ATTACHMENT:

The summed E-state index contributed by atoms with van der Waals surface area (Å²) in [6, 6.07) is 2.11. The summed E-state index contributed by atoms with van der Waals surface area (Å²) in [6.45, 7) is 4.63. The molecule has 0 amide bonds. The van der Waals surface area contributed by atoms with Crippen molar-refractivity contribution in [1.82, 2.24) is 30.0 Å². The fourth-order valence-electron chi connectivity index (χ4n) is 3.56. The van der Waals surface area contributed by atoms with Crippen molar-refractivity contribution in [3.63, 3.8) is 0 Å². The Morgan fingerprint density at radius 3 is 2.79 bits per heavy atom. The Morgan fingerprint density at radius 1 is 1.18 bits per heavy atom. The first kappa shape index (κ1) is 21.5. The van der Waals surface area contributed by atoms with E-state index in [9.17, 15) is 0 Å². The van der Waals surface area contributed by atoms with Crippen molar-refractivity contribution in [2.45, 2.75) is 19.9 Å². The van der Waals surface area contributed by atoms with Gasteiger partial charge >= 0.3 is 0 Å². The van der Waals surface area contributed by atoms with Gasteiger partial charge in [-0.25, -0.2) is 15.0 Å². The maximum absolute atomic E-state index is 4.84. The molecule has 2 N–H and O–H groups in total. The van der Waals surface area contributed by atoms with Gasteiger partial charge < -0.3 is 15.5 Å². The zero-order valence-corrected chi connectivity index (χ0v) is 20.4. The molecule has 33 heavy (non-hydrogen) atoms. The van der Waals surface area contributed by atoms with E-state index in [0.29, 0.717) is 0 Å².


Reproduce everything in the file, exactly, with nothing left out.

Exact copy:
The summed E-state index contributed by atoms with van der Waals surface area (Å²) in [6, 6.07) is 2.11. The summed E-state index contributed by atoms with van der Waals surface area (Å²) in [6.45, 7) is 4.63. The molecule has 0 amide bonds. The van der Waals surface area contributed by atoms with Crippen molar-refractivity contribution in [1.82, 2.24) is 30.0 Å². The fourth-order valence-electron chi connectivity index (χ4n) is 3.56. The van der Waals surface area contributed by atoms with Crippen molar-refractivity contribution in [3.63, 3.8) is 0 Å². The Morgan fingerprint density at radius 3 is 2.79 bits per heavy atom. The Morgan fingerprint density at radius 1 is 1.18 bits per heavy atom. The first kappa shape index (κ1) is 21.5. The van der Waals surface area contributed by atoms with E-state index in [9.17, 15) is 0 Å². The van der Waals surface area contributed by atoms with Crippen molar-refractivity contribution in [2.45, 2.75) is 19.9 Å². The van der Waals surface area contributed by atoms with Gasteiger partial charge >= 0.3 is 0 Å². The van der Waals surface area contributed by atoms with Gasteiger partial charge in [-0.25, -0.2) is 15.0 Å². The maximum absolute atomic E-state index is 4.84. The molecule has 2 N–H and O–H groups in total. The van der Waals surface area contributed by atoms with Gasteiger partial charge < -0.3 is 15.5 Å². The zero-order valence-corrected chi connectivity index (χ0v) is 20.4. The molecule has 33 heavy (non-hydrogen) atoms. The van der Waals surface area contributed by atoms with E-state index in [0.29, 0.717) is 0 Å².